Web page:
Bonus Material 2017

A little recap of history: Freelance Reconstruction, the blog you’re currently reading, [1] was originally started as a Tumblr microblog. It turned out though that my blogging style needs a sturdier framework, and for several years now, I’ve been happy to be based on WordPress instead.

This much some old readers may recall. However I never have gotten much into doing quick-paced community engagement blogging on here, in part indeed due to the heavier-duty software. And since I still hang out on Tumblr for unrelated reasons, I’ve also found it useful to have an outlet to comment on things related to linguistics that come up in there.

Thus, enter a new, more casual linguistics sideblog: This has been running for a bit over a year by now, but I don’t think I’ve mentioned anything about it earlier on here. Perhaps I should also request that anon asks be redirected there instead of the old defunct version of this blog?

Here is also a list of some posts on there that might be of interest to the readers on here as well.

1. Original blog posts and commentary on topics:

— on the structure and history of Finnish:

— on Uralic linguistics in general:

— on phonological fun facts and typology:

— other stuff:

2. Links to other blogs, articles etc. without much additional insights of my own:

[1] I’ve seen this blog occasionally linked under the name “Protouralic”, but to be exact, that is only my blog’s URL, not the title. The discrepancy is mainly since I can foresee maintaining this blog long enough that I will no longer be doing freelance reconstruction… It remains to be seen what the blog will be renamed at that point, though.

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120 comments on “Bonus Material 2017
  1. David Marjanović says:

    Internal reconstruction of Burushaski phonology: very interesting, but:

    1) I’m surprised stress isn’t indicated in the transcriptions. Is it omitted in the database? Berger’s work ( > Wikipedia) makes clear that stress is phonemic (or at least unpredictable) and always spells it out. I’d expect stress to have a major impact on aspiration, and perhaps on voice, too.

    2) “Pickax” is /tɕak/? That’s too good to be true. :-) It’s even better than Polish kilof!

    • sansdomino says:

      The StarLing DB does indicate stress; just omitted by me as it doesn’t appear to be relevant for any of this. E.g. the words with medial aspirates, with ND/N correspondences, or with /ld/ are all about evenly split between first and second syllable stress.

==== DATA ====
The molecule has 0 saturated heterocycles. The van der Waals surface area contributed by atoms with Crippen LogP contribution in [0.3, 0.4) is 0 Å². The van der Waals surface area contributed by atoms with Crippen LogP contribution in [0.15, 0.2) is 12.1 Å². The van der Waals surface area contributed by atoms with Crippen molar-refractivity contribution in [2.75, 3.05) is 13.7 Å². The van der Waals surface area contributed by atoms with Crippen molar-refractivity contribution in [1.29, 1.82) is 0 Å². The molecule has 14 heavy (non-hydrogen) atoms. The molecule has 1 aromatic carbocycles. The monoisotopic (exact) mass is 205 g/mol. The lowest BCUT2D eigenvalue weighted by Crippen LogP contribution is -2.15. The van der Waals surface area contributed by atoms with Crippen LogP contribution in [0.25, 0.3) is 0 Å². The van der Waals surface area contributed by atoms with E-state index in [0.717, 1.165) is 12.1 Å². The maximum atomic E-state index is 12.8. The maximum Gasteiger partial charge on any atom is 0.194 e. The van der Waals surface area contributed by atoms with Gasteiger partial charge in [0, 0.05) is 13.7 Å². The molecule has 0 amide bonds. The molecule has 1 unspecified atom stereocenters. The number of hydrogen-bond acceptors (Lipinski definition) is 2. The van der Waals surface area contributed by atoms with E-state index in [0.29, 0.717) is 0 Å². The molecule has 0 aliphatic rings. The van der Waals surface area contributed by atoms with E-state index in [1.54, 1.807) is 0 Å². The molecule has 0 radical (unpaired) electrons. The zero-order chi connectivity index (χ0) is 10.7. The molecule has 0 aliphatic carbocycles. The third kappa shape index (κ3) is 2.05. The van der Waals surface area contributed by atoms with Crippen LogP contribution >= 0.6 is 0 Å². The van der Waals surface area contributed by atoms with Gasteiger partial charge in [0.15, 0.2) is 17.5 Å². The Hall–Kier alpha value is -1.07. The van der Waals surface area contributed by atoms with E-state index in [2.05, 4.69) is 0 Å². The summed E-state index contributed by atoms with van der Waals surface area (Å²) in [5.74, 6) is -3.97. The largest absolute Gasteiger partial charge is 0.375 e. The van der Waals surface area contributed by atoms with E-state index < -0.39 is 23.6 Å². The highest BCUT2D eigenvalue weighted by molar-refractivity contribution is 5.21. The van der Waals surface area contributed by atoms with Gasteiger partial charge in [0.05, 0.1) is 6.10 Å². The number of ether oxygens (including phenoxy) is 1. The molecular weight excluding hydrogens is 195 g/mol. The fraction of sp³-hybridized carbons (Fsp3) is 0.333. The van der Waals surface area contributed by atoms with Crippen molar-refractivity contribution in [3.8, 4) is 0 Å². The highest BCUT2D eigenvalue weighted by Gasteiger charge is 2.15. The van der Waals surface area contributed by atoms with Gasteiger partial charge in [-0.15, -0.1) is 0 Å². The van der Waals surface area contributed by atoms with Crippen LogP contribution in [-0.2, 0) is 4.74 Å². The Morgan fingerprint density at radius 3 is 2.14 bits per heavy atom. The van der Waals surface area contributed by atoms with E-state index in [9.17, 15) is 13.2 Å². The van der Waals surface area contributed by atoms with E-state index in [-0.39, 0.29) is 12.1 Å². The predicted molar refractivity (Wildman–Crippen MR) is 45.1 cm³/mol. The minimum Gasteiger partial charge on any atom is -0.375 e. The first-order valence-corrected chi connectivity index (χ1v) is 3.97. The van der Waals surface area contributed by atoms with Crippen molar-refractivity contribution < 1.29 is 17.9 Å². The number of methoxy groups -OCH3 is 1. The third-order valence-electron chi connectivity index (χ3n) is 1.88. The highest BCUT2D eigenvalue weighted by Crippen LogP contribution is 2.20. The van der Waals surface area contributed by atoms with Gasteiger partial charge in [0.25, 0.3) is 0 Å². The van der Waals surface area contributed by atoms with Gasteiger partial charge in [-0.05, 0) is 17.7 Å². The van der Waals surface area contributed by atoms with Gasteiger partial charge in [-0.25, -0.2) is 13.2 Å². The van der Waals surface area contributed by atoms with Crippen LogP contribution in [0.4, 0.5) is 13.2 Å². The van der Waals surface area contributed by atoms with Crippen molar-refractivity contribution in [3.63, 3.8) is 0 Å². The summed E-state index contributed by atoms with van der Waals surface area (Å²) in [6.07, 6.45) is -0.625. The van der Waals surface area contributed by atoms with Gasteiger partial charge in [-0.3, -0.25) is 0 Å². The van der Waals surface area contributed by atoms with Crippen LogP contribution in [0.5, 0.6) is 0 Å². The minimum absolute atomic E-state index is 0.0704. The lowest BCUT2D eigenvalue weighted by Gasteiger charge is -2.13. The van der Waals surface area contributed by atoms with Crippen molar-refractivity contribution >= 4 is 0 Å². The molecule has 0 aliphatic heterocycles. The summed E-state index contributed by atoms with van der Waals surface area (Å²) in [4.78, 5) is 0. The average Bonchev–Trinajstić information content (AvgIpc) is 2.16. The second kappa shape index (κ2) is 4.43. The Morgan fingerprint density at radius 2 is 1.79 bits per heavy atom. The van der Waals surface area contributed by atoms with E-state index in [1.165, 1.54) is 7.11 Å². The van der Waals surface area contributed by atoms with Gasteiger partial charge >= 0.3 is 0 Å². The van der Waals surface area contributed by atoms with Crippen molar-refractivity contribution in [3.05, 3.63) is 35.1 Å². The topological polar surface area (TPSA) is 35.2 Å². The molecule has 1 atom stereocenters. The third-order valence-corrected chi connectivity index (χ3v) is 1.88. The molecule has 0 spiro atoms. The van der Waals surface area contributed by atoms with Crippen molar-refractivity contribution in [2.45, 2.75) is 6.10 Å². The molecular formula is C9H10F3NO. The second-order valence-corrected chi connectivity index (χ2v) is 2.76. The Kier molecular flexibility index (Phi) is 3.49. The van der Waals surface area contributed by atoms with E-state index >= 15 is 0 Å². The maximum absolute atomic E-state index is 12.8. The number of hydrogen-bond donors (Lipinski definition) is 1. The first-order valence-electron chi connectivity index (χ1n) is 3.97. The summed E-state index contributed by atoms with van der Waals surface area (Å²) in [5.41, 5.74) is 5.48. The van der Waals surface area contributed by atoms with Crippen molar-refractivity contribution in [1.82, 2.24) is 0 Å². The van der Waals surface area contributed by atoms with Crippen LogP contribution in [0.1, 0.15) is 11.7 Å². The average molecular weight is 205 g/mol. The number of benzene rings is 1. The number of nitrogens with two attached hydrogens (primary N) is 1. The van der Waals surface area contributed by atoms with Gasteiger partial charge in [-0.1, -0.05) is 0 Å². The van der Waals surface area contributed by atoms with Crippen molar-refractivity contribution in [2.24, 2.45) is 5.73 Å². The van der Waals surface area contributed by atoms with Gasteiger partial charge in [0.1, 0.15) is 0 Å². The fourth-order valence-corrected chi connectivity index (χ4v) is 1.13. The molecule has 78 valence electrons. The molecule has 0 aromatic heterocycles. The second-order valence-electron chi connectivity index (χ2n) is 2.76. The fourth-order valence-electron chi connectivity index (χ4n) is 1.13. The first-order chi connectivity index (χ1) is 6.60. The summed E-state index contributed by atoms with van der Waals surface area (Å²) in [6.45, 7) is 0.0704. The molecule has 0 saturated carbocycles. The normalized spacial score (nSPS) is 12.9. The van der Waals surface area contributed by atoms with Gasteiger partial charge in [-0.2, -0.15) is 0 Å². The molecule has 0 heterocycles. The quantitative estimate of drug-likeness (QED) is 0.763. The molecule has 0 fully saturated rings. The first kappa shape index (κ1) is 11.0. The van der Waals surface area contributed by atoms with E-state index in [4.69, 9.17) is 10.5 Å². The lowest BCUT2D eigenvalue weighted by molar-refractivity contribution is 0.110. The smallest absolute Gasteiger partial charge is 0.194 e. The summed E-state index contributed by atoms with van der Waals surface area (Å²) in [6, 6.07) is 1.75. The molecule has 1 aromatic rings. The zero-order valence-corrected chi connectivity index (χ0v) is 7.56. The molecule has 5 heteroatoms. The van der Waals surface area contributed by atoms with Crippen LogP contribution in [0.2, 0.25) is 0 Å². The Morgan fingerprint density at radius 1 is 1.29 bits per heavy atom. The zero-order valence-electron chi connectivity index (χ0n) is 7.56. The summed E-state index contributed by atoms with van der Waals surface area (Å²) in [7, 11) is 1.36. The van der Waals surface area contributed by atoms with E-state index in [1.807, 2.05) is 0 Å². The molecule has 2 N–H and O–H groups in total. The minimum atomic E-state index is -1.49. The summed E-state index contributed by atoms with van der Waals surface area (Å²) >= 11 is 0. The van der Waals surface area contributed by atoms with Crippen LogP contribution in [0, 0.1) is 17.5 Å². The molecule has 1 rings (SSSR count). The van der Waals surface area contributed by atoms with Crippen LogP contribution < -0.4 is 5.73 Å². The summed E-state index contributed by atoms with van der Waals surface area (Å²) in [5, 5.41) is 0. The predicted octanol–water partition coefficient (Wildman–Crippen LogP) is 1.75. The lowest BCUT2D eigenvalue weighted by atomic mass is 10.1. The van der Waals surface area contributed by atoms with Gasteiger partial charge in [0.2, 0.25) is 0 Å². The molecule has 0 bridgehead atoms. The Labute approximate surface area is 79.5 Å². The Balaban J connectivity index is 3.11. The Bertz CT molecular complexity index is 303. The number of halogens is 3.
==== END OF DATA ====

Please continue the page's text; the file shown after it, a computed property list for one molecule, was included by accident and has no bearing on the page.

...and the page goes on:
2. David Marjanović says:

    Science as “truth-seeking procedure”: I find it better to think of science as the quest to identify all falsehood. There’s only a vague hope that at some point the truth (or, rather, reality*) may be the only thing left standing.

    That’s why only creationists and historical linguists use words like “proof” and “prove” anymore when talking about science. Sure, most of the time that’s just a ritual, when we write “strongly suggests” we really mean “proves beyond reasonable doubt” and when we write “shows” or “demonstrates” we often mean “proves beyond any doubt we can think of”, but at least it’s a reminder.

    * I like to distinguish truth from reality in epistemology. Reality is that in which the argumentum ad lapidem is not a logical fallacy; it is what science is about. Truth could be the same as reality (physicalism), or the truth could be that reality is some kind of illusion that is inescapable for Puny Humans, e.g. I could be the solipsist or God could be the solipsist or whatever.

  3. David Marjanović says:

    Verbing personal names: merkeln “do nothing and say nothing unambiguous when you’re supposed to be making an important decision”. I think it never got very far, though, and may already be dying out again.

  4. David Marjanović says:

    Natural languages: “Why noun when you can verb?”

    Bureaucratic German: “Why verbiage in the face of the possibility of nouns?”

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